Geschichtsoptimismus und Katastrophenbewusstsein
Europa nach dem Holocaust
Current controversies surrounding the »singularity of the Holocaust« often ignore the fact that it took some time after 1945 until the annihilation of European Jews entered into general consciousness. This edited collection explores the reasons for this by combining the history of the way the Holocaust was remembered with the political and ideological history of the Cold War. The German- and English-language contributions presented here explore the delayed reception history and the official culture of commemoration in the various states of Europe against the backdrop of the aftermath of the event itself. The volume thereby opens up an innovative approach to the historicization of the 1950s and 1960s and moreover contributes to the current discussion on the possibility of a multi-perspectival memory.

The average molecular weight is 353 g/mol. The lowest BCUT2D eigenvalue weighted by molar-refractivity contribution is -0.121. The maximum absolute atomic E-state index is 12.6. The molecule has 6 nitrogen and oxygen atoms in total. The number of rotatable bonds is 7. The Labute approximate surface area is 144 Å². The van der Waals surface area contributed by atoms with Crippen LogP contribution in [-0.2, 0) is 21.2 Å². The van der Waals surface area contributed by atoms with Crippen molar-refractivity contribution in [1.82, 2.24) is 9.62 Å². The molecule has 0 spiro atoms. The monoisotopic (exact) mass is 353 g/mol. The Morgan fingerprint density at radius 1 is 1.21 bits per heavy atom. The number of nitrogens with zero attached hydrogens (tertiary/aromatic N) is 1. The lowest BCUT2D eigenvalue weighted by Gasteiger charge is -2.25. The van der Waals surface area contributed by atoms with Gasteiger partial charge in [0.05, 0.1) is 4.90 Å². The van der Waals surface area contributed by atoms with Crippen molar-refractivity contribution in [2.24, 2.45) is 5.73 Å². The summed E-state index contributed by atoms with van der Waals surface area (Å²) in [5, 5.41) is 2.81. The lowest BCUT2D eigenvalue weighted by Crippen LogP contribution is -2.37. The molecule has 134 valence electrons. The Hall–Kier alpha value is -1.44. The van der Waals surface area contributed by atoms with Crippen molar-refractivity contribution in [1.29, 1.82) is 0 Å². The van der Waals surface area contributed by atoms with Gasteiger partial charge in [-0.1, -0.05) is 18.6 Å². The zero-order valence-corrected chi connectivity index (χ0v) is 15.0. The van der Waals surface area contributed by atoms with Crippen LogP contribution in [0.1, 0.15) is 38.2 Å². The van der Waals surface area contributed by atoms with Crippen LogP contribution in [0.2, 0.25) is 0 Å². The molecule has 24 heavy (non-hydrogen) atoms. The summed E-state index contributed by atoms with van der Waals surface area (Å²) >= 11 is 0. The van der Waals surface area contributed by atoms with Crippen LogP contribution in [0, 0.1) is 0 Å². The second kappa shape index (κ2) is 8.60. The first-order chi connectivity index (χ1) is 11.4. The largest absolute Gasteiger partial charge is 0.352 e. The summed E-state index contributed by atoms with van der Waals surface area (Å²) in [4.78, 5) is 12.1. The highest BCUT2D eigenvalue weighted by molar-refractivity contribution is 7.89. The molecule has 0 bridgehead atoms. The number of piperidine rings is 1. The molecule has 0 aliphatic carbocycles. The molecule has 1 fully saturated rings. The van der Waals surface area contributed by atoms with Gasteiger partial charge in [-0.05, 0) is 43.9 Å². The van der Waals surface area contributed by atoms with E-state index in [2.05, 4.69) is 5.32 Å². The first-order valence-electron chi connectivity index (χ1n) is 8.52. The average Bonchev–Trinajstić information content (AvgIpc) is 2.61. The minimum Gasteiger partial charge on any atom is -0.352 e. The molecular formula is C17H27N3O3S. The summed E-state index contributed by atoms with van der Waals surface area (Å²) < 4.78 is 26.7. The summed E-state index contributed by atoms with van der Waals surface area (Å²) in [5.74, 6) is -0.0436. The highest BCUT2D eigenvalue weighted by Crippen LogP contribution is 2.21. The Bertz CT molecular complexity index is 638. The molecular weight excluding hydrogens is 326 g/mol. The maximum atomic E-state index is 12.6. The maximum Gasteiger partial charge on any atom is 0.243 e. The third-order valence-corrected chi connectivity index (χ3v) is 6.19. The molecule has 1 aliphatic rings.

With contributions by:
Kata Bohus, Tromsø • Dan Diner, Jerusalem/Leipzig • Dimitris Eleftherakis (1978–2020) • Lutz Fiedler, Berlin/Potsdam • Jan Gerber, Leipzig • Philipp Graf, Leipzig • Christoph Hesse, Berlin • David Kowalski, Berlin • Hilla Lavie, Jerusalem • Andy Pearce, London • Anna Pollmann, Konstanz • Moishe Postone (1942–2018) • Nadège Ragaru, Paris • Margit Reiter, Salzburg • Falko Schmieder, Berlin • Stijn Vervaet, Oslo • Catarina von Wedemeyer, Jena/New York • Ulf Zander, Lund • Susanne Zepp, Berlin • Robert Zwarg, Gießen/Leipzig
535 pp, paperback
Göttingen: Vandenhoeck & Ruprecht, 2022